Dr. David Clarke: “You can make it. Listen to this. God loves you. He loves your marriage. It’s sacred to Him and at all – no matter how bad it is, it’s sacred. And He will help you save it.”
End of Excerpt
John Fuller: Dr. David Clarke joins us today on Focus on the Family. Your host is Focus president Jim Daly and I’m John Fuller.
Jim Daly: Well, John, with this pandemic, the last couple of months have probably challenged most of us in some way. The stay-at-home orders that many states have deployed have put pressure on the family structure. I mean, marriages are both experiencing some good things and then being around each other a lot has created some stresses. But the thing that is true is this is an opportunity to work on those relationships, particularly our marriages. Here at Focus on the Family, we care about you. We care about your marriage. And we want you to have the most rewarding, fulfilling relationship in your marriage that you can have. Why? Because it honors God Who considers marriage sacred. And for that reason, we’ve invited a wonderful guest to come back and kind of give us that tune-up in our marriages under these circumstances. Give us some direction on what we should be looking at. How do we resolve conflict? Those wonderful things that will keep our marriage not perfect, but in good shape. And that person is Dr. David Clarke.
John: And he’s been a guest here a number of times. Always get a great response when he’s with us. He’s written a number of books and we’re going be talking about some of the content and practical ideas in his book, I Don’t Want a Divorce: A 90 Day Guide to Saving Your Marriage. And we have that here at focusonthefamily.com/broadcast.
Jim: David, it’s great to have you back at Focus on the Family.
David: Man, it’s great to be here.
Jim: Hey, listen, you’re a counselor. You help couples return from the brink of divorce and recover which is great. It’s something we try to do with Hope Restored. And you’ve given your life as a counselor to do this. I think it’s a noble cause. What are you hearing from clients right now in this environment regarding their marriages? How is the pandemic impacting them?
David: Big time and not in a good way.
Jim: How? What’s happening?
David: Well, if you’ve already got problems in your marriage and, of course, many people do, this virus, the stress of it, the anxiety, the fear, the financial stress, the lack of space and boundaries, it’s really causing a problem. So, it’s intensifying and escalating the problems that are already in the marriage. That’s what I’m seeing across the country.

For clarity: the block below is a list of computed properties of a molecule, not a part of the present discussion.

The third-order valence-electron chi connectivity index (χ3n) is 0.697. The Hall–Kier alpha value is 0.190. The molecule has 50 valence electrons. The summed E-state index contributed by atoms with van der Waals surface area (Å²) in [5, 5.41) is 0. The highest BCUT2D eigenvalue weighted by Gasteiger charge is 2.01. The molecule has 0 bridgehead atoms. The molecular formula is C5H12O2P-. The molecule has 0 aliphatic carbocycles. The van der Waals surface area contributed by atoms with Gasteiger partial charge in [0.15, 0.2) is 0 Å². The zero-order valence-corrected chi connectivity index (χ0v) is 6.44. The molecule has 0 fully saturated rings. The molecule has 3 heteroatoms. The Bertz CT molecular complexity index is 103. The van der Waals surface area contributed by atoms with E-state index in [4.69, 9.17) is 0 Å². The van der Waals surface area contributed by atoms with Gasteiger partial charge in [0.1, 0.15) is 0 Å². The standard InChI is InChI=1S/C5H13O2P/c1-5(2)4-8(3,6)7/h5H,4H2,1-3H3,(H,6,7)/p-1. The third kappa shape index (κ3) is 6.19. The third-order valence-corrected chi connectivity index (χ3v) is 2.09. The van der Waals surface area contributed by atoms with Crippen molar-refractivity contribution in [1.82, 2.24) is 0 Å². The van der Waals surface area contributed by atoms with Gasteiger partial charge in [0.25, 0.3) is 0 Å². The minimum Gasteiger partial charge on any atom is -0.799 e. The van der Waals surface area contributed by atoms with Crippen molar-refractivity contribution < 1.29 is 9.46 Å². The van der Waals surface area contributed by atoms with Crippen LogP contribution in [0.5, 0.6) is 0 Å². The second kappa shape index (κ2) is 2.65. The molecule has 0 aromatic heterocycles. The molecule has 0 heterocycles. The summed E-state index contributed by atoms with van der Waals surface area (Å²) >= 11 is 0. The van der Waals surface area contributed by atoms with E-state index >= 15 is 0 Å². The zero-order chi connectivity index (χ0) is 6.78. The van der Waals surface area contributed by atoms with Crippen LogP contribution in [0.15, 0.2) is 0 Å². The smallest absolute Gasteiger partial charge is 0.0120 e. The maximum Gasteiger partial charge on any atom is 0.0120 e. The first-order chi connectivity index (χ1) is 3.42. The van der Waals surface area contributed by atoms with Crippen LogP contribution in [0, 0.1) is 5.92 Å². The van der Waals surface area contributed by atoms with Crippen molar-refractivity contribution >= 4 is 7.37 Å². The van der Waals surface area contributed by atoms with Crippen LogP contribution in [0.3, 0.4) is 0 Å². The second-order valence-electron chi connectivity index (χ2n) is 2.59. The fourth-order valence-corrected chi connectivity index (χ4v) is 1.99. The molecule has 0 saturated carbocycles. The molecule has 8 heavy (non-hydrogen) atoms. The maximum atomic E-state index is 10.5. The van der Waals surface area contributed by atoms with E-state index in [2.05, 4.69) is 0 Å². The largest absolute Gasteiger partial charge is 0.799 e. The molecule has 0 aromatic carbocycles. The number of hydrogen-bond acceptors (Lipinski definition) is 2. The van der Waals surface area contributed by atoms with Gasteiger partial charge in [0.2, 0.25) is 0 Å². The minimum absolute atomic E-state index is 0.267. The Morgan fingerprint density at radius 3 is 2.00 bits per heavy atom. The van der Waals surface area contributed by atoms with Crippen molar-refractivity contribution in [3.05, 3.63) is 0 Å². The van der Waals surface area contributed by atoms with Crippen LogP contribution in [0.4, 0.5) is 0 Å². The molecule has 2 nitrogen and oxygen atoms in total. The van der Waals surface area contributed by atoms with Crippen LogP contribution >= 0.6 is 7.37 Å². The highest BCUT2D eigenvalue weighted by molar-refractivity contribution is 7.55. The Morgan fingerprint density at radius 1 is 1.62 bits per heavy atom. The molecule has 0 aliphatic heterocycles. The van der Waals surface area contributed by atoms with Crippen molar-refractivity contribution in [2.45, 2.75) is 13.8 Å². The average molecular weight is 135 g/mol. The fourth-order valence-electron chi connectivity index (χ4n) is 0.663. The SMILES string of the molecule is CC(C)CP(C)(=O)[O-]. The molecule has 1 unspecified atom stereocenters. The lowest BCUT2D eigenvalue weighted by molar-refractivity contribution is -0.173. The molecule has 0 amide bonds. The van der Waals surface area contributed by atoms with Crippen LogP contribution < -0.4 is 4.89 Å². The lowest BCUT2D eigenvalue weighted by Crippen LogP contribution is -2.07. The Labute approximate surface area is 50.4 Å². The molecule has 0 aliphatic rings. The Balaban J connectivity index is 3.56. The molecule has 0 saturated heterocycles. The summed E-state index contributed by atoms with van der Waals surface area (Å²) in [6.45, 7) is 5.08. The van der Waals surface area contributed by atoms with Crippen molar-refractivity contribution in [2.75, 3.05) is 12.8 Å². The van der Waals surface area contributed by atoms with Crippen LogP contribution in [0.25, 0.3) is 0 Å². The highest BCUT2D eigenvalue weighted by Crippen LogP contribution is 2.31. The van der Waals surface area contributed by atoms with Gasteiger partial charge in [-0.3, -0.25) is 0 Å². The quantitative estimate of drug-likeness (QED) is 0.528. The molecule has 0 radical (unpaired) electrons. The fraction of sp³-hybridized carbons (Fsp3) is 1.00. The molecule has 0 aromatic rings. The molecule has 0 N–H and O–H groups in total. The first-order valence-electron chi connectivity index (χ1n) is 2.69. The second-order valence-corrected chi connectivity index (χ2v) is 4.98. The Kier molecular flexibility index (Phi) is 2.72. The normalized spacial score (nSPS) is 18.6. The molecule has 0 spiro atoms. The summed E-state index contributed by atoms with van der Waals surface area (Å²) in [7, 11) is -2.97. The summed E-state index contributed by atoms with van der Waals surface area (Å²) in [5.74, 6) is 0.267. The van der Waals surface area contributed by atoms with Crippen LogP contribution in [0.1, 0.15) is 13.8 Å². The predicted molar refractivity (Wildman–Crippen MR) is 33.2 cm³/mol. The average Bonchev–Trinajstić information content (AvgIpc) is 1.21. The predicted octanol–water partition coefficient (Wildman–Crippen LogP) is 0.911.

Jim: You say there’s good news about bad marriages. So, let’s start there. What’s the good news in a struggling marriage?
David: Well, the good news is this is almost a universal problem. Satan wants you to feel like you’re alone, you’re isolated, never should have gotten married, other people are happy. Not true. We’ve all – the blonde and I’ve been through some hard times in our marriage. Marriage is impossible without God’s help. So, join the club. We’re all in this together and marriage is tough. That’s good news ’cause you’re not isolated. Now the other good news is there is help for you. Organizations like Focus, which is the world leader in this area of saving marriages and families. There is all kinds of great material – books that I’ve written. All kinds of people helping. The resources that worked there even 30 years ago are here now. And you can fix any marriage. You can fix your marriage with God’s help and the right plan.
Jim: Hey, let’s look at some positive steps we can take toward reclaiming and strengthening our marriages as we’re talking about. It’s always easy to blame our spouse. I mean, I think I’ve even fallen into that trap this – over this eight weeks. There was something Jean and I were struggling over and I tried to sort her out rather than say, “OK, what – what have I done wrong in this whole thing?” Why is it important to take ownership for our own stuff and not kind of just point out the errors in our spouses’ stuff? I mean, it sounds pretty obvious. (Laughter)
David: (Unintelligible) Every couple I see, though, Jim – you know this – they come into my office for the first time. I get the background. I say, “What’s going on?” And they just start throwing the rocks and bottles. “Well, she… She…” “He… He…” I say, “You know what? OK, I get the background. OK. That’s enough. You’re probably right. You live with this person and there’s their issues, but you can’t do anything about that, and it creates this Mexican standoff. ‘Well, it’s you.’ ‘No, it’s you.’ Back and forth. It never ends. So, the key is to own what you’ve done wrong before God and your spouse and even your kids and start working on that. That’s something you can control.”
David: I won’t see a couple a second time unless they’re going to own their stuff. I just – I’m not going to waste my time because it doesn’t work. You got to come in here and own it and work on it.